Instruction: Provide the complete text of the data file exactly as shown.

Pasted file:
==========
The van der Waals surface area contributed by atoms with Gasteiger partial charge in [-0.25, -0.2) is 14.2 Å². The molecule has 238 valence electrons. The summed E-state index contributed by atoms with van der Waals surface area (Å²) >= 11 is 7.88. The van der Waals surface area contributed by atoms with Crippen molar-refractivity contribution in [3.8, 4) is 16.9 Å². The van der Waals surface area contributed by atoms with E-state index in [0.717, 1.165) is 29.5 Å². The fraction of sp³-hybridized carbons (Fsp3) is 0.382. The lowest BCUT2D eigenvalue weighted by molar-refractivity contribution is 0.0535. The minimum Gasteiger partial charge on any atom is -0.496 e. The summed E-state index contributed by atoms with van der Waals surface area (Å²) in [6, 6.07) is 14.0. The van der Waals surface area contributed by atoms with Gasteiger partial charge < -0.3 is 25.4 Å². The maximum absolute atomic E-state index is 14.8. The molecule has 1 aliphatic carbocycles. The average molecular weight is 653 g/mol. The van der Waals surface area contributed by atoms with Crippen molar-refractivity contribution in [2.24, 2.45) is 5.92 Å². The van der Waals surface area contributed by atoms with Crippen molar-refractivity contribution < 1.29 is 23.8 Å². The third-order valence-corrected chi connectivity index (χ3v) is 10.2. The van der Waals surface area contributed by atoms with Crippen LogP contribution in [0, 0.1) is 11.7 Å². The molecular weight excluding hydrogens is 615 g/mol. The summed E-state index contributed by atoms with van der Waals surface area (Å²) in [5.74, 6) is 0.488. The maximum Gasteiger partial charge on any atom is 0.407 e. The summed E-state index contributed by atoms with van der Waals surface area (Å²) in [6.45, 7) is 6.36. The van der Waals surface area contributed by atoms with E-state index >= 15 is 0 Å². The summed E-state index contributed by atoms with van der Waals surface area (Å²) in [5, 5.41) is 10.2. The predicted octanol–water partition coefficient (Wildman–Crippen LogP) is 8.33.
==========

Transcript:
The van der Waals surface area contributed by atoms with Gasteiger partial charge in [-0.25, -0.2) is 14.2 Å². The molecule has 238 valence electrons. The summed E-state index contributed by atoms with van der Waals surface area (Å²) >= 11 is 7.88. The van der Waals surface area contributed by atoms with Crippen molar-refractivity contribution in [3.8, 4) is 16.9 Å². The van der Waals surface area contributed by atoms with E-state index in [0.717, 1.165) is 29.5 Å². The fraction of sp³-hybridized carbons (Fsp3) is 0.382. The lowest BCUT2D eigenvalue weighted by molar-refractivity contribution is 0.0535. The minimum Gasteiger partial charge on any atom is -0.496 e. The summed E-state index contributed by atoms with van der Waals surface area (Å²) in [6, 6.07) is 14.0. The van der Waals surface area contributed by atoms with Gasteiger partial charge < -0.3 is 25.4 Å². The maximum absolute atomic E-state index is 14.8. The molecule has 1 aliphatic carbocycles. The average molecular weight is 653 g/mol. The van der Waals surface area contributed by atoms with Crippen molar-refractivity contribution in [2.24, 2.45) is 5.92 Å². The van der Waals surface area contributed by atoms with Crippen molar-refractivity contribution < 1.29 is 23.8 Å². The third-order valence-corrected chi connectivity index (χ3v) is 10.2. The van der Waals surface area contributed by atoms with Crippen LogP contribution in [0, 0.1) is 11.7 Å². The molecular weight excluding hydrogens is 615 g/mol. The summed E-state index contributed by atoms with van der Waals surface area (Å²) in [5.74, 6) is 0.488. The maximum Gasteiger partial charge on any atom is 0.407 e. The summed E-state index contributed by atoms with van der Waals surface area (Å²) in [6.45, 7) is 6.36. The van der Waals surface area contributed by atoms with E-state index >= 15 is 0 Å². The summed E-state index contributed by atoms with van der Waals surface area (Å²) in [5, 5.41) is 10.2. The predicted octanol–water partition coefficient (Wildman–Crippen LogP) is 8.33.